November 10, 2010

In Treatment Moves Beyond Israeli Counterpart

Posted in Pop Culture at 5:51 pm by chavalah

Dr. Paul Weston (Gabriel Bryne) will listen to your problems.

Continuing in my trend of covering television shows that touch upon Jewish and interfaith issues…(and what do you know, I just happen to be a fan of all of them :P) my topic today is the renewal of the HBO series, In Treatment, which documents the therapy sessions between a psychoanalyst and four patients.

This show was adapted from a two-season Israeli production about the same topic, B’Tipul. With the American version now in its third year, it has surpassed its counterpart. In some behind the scenes numbers, the actors and producers talk about the difficult and fatiguing process of moving past adapting stories from the Hebrew version into crafting their own. Personally, I’m enjoying the product, and where the writers see fit to take the main psychoanalyst, Paul Weston (played by Gabriel Bryne.) He is the only continual protagonist from the beginning of the series so we have the most invested in his life and problems, which are handled with grace. It makes me hope that maybe Israeli tv can revive B’Tipul and psychoanalyst Reuven Dagan (played by Assi Dayan.)

The format of the series closely follows an actual therapy session. Paul sits opposite his patients (or opposite his own psychoanalyst when he is the patient) and they talk over the problems in their lives. Each year has featured a different set of people—this year it’s Sunil, a grieving widower from Calcutta brought to live with his son and American daughter-in-law after his wife passed; Frances, an aging actress who is having trouble remembering her lines as her sister dies from stage four cancer and her teenage daughter grows distant; and Jesse, a rebellious, homosexual teen who is contacted out of the blue by his birth mother. Paul himself goes to see a new therapist after two years being treated by his former supervisor, Gina Toll (played by Dianne Weist.) Beyond some contentious grudges against Gina, he is also afraid that he may have Parkinson’s Disease, which killed his father last season, and his young son comes to live with him in the wake of his ex-wife’s engagement.

As someone who has had experience with therapy, I tend to feel a kinship to all of the characters, but undoubtedly the one that fits most closely with this blog is the case of Sunil. (Side note: Indian American author, Jhumpa Lahiri, serves as a cultural consultant for this storyline. If you haven’t read her novel or short stories yet, you should.) A mild-mannered former math professor, he clashes often with his assertive daughter-in-law, Julia, whom he sees as disrespectful and taking advantage of his son, Arun. A major concern in all interfaith or inter-cultural relationships is the balance of cultures and how to retain a household that is harmonious to both. The “ethnic” culture—be it Indian or Jewish—is often fighting an uphill battle against the “assimilated” or “majority” culture—be it American or Christian. But what I respect most about In Treatment is that it doesn’t stop at stereotypes. Sunil has idiosyncrasies that are particular to him–beyond being an Indian immigrant. In fact, although Sunil, Frances, Jesse (and Paul) come from very different backgrounds, they all ultimately want the same thing—acceptance, recognition, good health, love and support from their families. This isn’t a show about preaching that we are all the same. We all travel different paths. But in stripping away the fears and negative behaviors that limit our lives, we find a universal humanity.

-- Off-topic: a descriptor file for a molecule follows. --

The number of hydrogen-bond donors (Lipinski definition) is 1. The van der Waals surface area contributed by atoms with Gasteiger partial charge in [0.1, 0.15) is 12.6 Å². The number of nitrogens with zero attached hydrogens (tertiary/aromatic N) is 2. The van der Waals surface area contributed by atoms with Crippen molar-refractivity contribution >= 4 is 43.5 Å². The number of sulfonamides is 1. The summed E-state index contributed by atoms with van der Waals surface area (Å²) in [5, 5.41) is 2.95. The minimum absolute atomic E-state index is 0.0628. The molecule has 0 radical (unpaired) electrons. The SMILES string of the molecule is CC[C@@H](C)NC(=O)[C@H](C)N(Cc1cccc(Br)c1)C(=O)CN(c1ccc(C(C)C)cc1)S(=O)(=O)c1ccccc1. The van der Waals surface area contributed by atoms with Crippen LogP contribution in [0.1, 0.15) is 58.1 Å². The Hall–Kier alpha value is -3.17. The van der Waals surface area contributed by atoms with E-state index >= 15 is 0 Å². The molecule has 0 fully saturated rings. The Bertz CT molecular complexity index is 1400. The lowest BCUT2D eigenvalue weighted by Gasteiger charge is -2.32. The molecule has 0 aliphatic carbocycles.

When I watch this show, I try to act as a therapist myself. I try not to judge the patients—this is a tv program that dives deep into the psychology of what makes people tick. There are no “black and white” characters. Everyone makes mistakes but no one is the bad guy. Everyone feels victimized but no one is the good guy. These are just people, trying their best to make it through life.

In Treatment may not be for everyone. It is a show where character development comes first and plot comes second. There are few action scenes—or scenes that take place out of the office. These people face real problems—grieving and assimilation, cancer and abandonment, sexual bullying and changing family dynamics. But the driving force is a quest for certainty of identity–and that comes from the inside. As a child of interfaith marriage and as a novelist, this is something that I understand deeply.


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